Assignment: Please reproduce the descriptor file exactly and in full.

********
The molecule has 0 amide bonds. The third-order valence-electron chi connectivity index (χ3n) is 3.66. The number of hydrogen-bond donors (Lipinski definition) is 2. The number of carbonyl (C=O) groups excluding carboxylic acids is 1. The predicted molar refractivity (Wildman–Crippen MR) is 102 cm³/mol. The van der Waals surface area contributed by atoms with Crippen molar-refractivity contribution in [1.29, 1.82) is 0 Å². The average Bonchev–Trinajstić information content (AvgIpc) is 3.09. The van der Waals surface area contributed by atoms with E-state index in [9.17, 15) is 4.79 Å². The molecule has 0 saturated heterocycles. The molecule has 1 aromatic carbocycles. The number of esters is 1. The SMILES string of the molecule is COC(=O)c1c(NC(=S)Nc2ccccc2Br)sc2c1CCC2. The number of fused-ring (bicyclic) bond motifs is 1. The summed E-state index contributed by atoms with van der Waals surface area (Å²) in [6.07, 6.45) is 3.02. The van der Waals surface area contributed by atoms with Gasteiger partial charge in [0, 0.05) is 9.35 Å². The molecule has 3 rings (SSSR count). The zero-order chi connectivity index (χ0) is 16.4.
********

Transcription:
The molecule has 0 amide bonds. The third-order valence-electron chi connectivity index (χ3n) is 3.66. The number of hydrogen-bond donors (Lipinski definition) is 2. The number of carbonyl (C=O) groups excluding carboxylic acids is 1. The predicted molar refractivity (Wildman–Crippen MR) is 102 cm³/mol. The van der Waals surface area contributed by atoms with Crippen molar-refractivity contribution in [1.29, 1.82) is 0 Å². The average Bonchev–Trinajstić information content (AvgIpc) is 3.09. The van der Waals surface area contributed by atoms with E-state index in [9.17, 15) is 4.79 Å². The molecule has 0 saturated heterocycles. The molecule has 1 aromatic carbocycles. The number of esters is 1. The SMILES string of the molecule is COC(=O)c1c(NC(=S)Nc2ccccc2Br)sc2c1CCC2. The number of fused-ring (bicyclic) bond motifs is 1. The summed E-state index contributed by atoms with van der Waals surface area (Å²) in [6.07, 6.45) is 3.02. The van der Waals surface area contributed by atoms with Gasteiger partial charge in [0, 0.05) is 9.35 Å². The molecule has 3 rings (SSSR count). The zero-order chi connectivity index (χ0) is 16.4.